Common CA Database

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Submitting Annual Updates

All CAs are required to update the audit, CP, CPS and test website information for their certificate hierarchies at least annually. CAs are expected to maintain their intermediate certificate records themselves and to directly enter the corresponding updated audit statements. However, root certificate data cannot be self-maintained. This page describes the process for providing annual updates for root certificates, where a CA submits data and it is validated by a root store operator.

CAs in the CCADB are organized into hierarchies. Each CA Owner has children nodes that are Root Certificate records, Root Certificate records have children nodes that are Intermediate Certificate records, and Intermediate Certificate records have children nodes that are Intermediate Certificate records. Records and Cases are also organized in hierarchies, similar in concept to the CA hierarchies.

The process for submitting an annual update is as follows: CAs will create a single Audit Case for a particular set of audits (e.g. WebTrust CA, WebTrust BR, and WebTrust EV). Then the CA will create a set of corresponding Root Cases, one per root, to tell the CCADB which Root Certificate records the audit statements in that Audit Case apply to.

Information Required

Please have the following information prepared before you begin entering your annual update into the CCADB.

  1. Links to your audit statements in PDF format.
  2. Links to your CP/CPS documents in PDF format.
    • CP/CPS documents must be updated each year, with a revised version number even if there are no other changes.
  3. Links to 3 Test websites (valid, expired, and revoked) for each root certificate that has the TLS/SSL trust bit enabled.
    • The existence of these websites is a requirement of the BRs, section 2.2.
    • valid = unexpired and unrevoked
    • expired = notAfter less than the current day, and unrevoked
    • revoked = unexpired, but present in either/both of the CRL and OCSP responder

All audit, CP and CPS documents must:

  • Have links which change each year, so that the audit archiving process will pick up the new version of the files.
  • Be PDF files smaller than 25MB.
  • Be in English.

If you don’t have a good place to put audit, CP and CPS documents, you can use Bugzilla.

Instructions

  1. Login to the CCADB.
  2. There are two ways to create an Audit Case to provide your annual updates.
    • Option 1) Click on “Cases” tab, then click on the ‘Create New Case’ button.
    • Option 2) Navigate to the CA Owner Record for your CA.
      • Click on “CA Owners/Certificates” tab, then in “View:” select “Community User’s CA Owners/Root Certs” and click on “Go!”. This will list the CA Owner and all of the root certificates associated with your account. Click on the “CA Owner/Certificate Name” of your CA’s Owner record.
      • Scroll down to the ‘Cases’ section.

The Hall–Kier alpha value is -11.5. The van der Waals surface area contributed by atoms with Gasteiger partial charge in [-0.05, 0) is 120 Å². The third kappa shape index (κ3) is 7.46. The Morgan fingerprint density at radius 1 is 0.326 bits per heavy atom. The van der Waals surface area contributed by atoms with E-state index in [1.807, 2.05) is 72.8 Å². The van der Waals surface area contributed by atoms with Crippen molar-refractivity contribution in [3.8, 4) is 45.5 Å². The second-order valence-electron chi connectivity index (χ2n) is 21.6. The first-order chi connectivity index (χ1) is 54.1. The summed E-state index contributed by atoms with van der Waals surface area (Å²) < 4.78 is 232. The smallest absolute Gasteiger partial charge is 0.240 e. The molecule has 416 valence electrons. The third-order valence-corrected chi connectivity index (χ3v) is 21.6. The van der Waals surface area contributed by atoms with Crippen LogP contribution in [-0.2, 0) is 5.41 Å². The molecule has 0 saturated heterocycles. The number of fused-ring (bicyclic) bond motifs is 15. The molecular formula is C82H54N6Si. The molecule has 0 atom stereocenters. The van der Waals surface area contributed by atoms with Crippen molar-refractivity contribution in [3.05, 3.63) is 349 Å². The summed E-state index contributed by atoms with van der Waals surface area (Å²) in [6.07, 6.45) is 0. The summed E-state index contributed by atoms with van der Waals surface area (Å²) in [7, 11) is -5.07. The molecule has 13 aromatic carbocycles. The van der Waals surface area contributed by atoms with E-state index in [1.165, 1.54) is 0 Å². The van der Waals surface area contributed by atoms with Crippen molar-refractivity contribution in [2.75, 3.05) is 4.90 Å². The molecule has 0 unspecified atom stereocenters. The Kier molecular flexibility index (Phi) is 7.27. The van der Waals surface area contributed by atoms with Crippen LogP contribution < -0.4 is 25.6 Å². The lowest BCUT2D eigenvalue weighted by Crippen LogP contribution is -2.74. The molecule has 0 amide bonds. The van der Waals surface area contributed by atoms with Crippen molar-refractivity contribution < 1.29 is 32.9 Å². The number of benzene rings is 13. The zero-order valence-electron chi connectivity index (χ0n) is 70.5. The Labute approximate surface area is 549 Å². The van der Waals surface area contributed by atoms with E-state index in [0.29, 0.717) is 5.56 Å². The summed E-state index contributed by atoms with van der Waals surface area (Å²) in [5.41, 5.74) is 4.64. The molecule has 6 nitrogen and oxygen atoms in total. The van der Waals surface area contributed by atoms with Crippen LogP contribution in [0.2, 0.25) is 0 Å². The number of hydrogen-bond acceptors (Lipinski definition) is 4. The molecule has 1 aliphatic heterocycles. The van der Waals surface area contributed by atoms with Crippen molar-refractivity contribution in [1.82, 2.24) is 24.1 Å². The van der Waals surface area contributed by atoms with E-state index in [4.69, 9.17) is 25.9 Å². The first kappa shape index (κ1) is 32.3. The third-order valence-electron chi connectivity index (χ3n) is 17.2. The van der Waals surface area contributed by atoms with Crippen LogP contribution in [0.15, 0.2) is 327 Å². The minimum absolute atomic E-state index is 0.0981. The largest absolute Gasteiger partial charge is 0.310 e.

• At the top of the page, just above “CA Owner/Certificate Detail” there are links to each of the sections, so you can click on the “Cases” link to go to that section.
      • Click on the ‘New Case’ button.
  3. Click on the ‘Submit’ button to create the new ‘Audit Case’.
    • For our use, the ‘Submit’ button is the ‘Save’ button. (Salesforce doesn’t currently let us change the name of this particular button.)
    • The ‘Subject’ will be automatically filled in when you click on the ‘Submit’ button, so leave it blank to begin with. You can change it later if needed.
    • The ‘Recognized CAA Domains’ and ‘Problem Reporting Mechanism’ fields will be automatically filled in when you click on the ‘Submit’ button, so leave them blank to begin with. You can change them later if needed.
  4. Click on the ‘Edit’ button and enter the audit and CP/CPS information, then click on the ‘Submit’ button. You may click on ‘Edit’ and ‘Submit’ as many times as you need to get all of your information entered.
  5. After you have provided the audit and CP/CPS information, you will need to tell us which root certificates are covered by these audits.
  6. In the ‘Audit Case’ page, scroll down to the ‘Custom Links’ section and click on “List All Root Certs for This CA”. That will pop up another window that you may find useful for the next steps. Drag the window to the side, and continue with the next step.
  7. In the ‘Audit Case’ page, scroll down to the ‘Root Cases’ section.
    • At the top of the page, just above the ‘Edit’ button there are links to each of the sections, so you can click on the “Root Cases” link to go to that section.
  8. Click on the ‘Add Root Cert For This Audit Info’ button to start a new Root Case.
  9. In the Root Case page, identify a root certificate that is covered in the audit statements. You will need to create a new Root Case for each root certificate that is covered by the audit statements.
    • Click on the search icon next to the ‘Included Certificate’ field.
      • Default list in Search shows recently viewed records. Be sure to enter the beginning of your cert name followed by asterisk (e.g. A*), and click on the ‘Go!’ button.
      • Alternatively, you can type one of the words in the name of the root certificate, and click on the ‘Go!’ button.
      • You will only be able to find root certificate records that chain up to your CA Owner record.
    • Select one of the root certificates that is covered by the audit statements.
  10. In the ‘Select all that apply to the included Root’ section, click on the appropriate boxes to show which audit statements cover the selected root certificate.